The "Toning" Myth
First of all
Let’s try and move away from adopting a fitness routine for purely aesthetic reasons. This is an entirely different topic and conversation, and we won’t go there, but I want to plant this seed for you. There is nothing wrong with the desire to create physical change in the body, but I’d like to challenge you to include performance and health-based goals as well. Setting these will allow you to measure your progress objectively, in the short-term. More on that later.
What is “Toning” Anyway?
When I hear that someone is looking to “just tone,” this phrase is often directly followed by a clarification that they would not like to get “too big” or “bulky.” Since this is still so common, there is clearly a misunderstanding in the way that muscle tissue reacts to training stimulus. When someone expresses the desire to look “toned,” what they’re really saying is they want to put on muscle and lose body fat.
Toned — implies leanness in the body (low levels of body fat), noticeable muscle definition and shape, without significant muscle size (bulk)
Every person is different, and there will be slightly different outcomes even when training within the guidelines, but generally speaking if you’re looking to “tone up” my recommendation would be to approach your programming with the overarching goal of fat loss and cycle through the strength building categories that I’ve outlined below (in the order that they’re listed).
Define Your Goals
You can’t design a program without knowing what you’re trying to achieve. Most programs are periodized, which allows for progress toward multiple goals, with a focus on achieving just one at a time.
Periodization — an organization of training that involves progressive cycling of various aspects of a training program during a specific period of time; typically dividing one year into macrocycles, mesocycles and microcycles
The general goals (for programming purposes) that we will be focusing on are endurance (specifically focused on stabilization and muscular — often used as a preparatory or introductory phase), hypertrophy (growth of muscle size), strength (maximal strength), and performance (speed and power).
Here are some terms you may need in order to decode the specifics:
Reps — one complete movement of a single exercise
Sets — group of consecutive repetitions
1RM — 1 repetition maximum; a calculator used to estimate your percentages of RM can be found here
Goal: Stabilization + Muscular Endurance
Focus — create optimal levels of stabilization strength and postural control
Programming Strategy — begin with and cycle back through this phase between periods of higher intensity training
Set Range — 1 to 3
Rep Range — 12 to 20
Intensity — 50% to 70% of 1RM
Tempo — slow; for example 4/2/1 (4 sec eccentric, 2 sec isometric, 1 sec concentric)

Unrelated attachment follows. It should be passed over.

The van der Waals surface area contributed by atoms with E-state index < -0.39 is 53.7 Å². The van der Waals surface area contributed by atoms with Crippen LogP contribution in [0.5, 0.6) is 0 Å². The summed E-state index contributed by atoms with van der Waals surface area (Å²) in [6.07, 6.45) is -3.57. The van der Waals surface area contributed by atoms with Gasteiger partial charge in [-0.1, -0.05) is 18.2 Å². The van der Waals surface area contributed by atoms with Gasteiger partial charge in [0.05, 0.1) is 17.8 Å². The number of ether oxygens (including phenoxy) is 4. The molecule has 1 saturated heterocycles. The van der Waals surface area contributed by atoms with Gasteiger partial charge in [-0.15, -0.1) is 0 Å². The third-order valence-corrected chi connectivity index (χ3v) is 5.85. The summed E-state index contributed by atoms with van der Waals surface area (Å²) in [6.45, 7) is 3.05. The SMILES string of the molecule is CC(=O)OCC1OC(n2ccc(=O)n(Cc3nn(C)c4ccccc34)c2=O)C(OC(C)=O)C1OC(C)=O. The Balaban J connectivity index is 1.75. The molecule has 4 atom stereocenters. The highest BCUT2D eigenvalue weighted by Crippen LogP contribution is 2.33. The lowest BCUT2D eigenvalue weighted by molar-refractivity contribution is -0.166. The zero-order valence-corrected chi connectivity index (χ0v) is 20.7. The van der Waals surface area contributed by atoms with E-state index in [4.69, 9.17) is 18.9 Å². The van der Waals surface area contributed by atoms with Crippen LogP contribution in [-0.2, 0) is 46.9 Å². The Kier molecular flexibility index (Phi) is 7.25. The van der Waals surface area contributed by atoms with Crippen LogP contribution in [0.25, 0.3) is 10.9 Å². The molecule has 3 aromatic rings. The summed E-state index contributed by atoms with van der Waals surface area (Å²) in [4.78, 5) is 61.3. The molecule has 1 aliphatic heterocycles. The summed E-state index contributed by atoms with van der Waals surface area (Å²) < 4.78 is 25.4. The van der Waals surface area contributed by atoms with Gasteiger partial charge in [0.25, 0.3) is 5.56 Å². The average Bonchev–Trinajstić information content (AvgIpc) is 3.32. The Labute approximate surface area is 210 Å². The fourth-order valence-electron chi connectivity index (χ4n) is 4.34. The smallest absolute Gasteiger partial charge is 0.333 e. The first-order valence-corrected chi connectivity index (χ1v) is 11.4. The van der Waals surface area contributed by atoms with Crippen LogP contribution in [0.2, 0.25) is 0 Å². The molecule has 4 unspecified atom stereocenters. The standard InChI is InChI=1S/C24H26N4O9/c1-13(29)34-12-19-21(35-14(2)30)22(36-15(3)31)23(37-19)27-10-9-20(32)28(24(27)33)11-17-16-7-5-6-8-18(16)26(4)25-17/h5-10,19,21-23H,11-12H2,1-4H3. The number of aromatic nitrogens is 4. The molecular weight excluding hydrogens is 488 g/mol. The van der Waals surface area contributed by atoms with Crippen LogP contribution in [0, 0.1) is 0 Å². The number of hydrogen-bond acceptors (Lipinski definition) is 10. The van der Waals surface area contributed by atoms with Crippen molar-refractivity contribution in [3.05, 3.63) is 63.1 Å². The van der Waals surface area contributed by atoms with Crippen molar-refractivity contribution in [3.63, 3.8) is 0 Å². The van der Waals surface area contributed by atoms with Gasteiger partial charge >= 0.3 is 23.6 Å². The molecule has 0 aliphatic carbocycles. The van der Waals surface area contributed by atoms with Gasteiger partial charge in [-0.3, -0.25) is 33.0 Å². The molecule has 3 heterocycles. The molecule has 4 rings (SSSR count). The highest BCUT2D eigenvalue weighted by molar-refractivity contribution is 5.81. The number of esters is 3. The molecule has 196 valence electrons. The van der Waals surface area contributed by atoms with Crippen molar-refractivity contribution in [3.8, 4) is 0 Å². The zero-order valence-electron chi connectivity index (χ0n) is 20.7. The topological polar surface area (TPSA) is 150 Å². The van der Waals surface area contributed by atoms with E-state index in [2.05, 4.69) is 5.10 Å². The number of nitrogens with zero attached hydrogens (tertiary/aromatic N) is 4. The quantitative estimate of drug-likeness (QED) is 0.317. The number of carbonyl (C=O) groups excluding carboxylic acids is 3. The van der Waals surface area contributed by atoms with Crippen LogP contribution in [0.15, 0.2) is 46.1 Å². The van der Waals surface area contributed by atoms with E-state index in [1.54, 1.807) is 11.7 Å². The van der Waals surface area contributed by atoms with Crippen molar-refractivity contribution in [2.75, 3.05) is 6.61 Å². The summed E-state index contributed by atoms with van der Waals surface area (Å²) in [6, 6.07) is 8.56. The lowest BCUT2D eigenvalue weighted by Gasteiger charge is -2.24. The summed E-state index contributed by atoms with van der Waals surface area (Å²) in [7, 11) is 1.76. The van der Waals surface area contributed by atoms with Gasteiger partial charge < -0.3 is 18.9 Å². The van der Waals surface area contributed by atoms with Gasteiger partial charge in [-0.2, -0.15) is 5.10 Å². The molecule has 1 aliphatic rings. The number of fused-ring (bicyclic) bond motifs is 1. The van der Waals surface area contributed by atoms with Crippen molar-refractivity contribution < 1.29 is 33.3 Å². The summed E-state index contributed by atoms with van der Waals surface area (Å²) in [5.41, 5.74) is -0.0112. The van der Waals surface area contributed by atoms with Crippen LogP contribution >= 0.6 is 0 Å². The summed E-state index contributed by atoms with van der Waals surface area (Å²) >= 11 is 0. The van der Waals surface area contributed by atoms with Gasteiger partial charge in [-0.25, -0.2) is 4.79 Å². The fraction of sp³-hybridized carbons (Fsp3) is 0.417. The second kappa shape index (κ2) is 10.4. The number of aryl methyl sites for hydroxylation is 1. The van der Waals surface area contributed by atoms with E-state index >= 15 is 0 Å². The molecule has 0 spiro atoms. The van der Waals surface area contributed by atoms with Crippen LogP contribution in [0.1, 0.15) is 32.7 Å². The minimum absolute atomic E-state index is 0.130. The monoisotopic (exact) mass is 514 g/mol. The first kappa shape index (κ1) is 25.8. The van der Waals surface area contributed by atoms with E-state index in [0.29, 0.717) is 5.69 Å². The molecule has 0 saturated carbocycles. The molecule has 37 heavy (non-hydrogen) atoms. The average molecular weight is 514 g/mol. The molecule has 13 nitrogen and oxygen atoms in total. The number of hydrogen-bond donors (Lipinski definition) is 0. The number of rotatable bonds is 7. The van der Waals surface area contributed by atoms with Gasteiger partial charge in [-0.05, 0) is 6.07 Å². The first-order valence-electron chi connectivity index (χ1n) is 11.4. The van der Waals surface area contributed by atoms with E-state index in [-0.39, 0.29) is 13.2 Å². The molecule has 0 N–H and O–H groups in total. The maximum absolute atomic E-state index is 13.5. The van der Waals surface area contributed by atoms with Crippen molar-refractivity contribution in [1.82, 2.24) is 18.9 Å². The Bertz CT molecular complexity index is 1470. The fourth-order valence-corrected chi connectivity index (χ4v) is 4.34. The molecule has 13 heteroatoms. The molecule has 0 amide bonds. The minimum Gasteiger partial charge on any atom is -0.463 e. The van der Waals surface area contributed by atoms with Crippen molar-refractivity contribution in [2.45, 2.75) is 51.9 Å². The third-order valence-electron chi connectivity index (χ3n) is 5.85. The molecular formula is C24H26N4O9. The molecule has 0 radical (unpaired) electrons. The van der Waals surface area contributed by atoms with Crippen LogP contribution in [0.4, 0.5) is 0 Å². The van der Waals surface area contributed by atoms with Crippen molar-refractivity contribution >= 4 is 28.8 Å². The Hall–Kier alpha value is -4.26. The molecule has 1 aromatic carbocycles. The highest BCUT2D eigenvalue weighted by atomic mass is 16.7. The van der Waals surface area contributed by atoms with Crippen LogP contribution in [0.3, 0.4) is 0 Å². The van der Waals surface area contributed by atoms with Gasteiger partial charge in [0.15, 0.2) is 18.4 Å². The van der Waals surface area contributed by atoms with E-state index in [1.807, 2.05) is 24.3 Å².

Rest Interval — 0 to 90 sec
Focus — maximal muscle growth through high levels of volume with minimal rest periods
Technical Strategy — to force cellular changes that result in overall increase in muscle size
Set Range — 3 to 5
Rep Range — 6 to 12
Intensity — 75% to 85% of 1RM
Tempo — moderate; for example 2/0/2 (2 sec eccentric, 0 sec isometric, 2 sec concentric)
Rest Interval — 0 to 60 sec
Goal: maximal Strength
Focus — increasing the load placed on tissues of the body
Technical Strategy — recruit more motor units, rate of force production and motor unit synchronization
Set Range — 4 to 6
Rep Range — 1 to 5
Intensity — 85% to 100% of 1RM
Tempo — fast or explosive
Rest Interval — 3 to 5 min
Goal: Speed + Power
Focus — both high force and velocity to increase power
Programming Strategy — combining a strength exercise with a power exercise for each body part
Set Range — 3 to 6
Rep Range — 1 to 10
Intensity — 30% to 45% of 1RM
Tempo — fast or explosive that can be safely controlled
Rest Interval — 3 to 5 min
A Quick Note about 1RM
Calculating your 1RM for each exercise you do, is a time consuming process. I would recommend using a calculator instead of pushing yourself to follow a testing protocol — this will allow you to input any number of reps and weight and can determine your percentages of RM.
I wouldn’t suggest attempting to calculate your RM for lifts you perform less than 2x per week. Also, keep in mind that for the data you input, the lower the reps, the more accurate your RM results will be — try to work with 2, 3, or 5 reps when possible.
Where to begin
Drop the fear of heavy weights, of getting bulky, of getting strong. Avoid zeroing in on aesthetic measurements. Shift your programming to a balanced, periodized formatting. Challenge yourself to set performance and health-based goals. Push yourself, but only do what makes you feel good. Remember that the point is to enjoy the experience.
*Specific numerical information sourced from NASM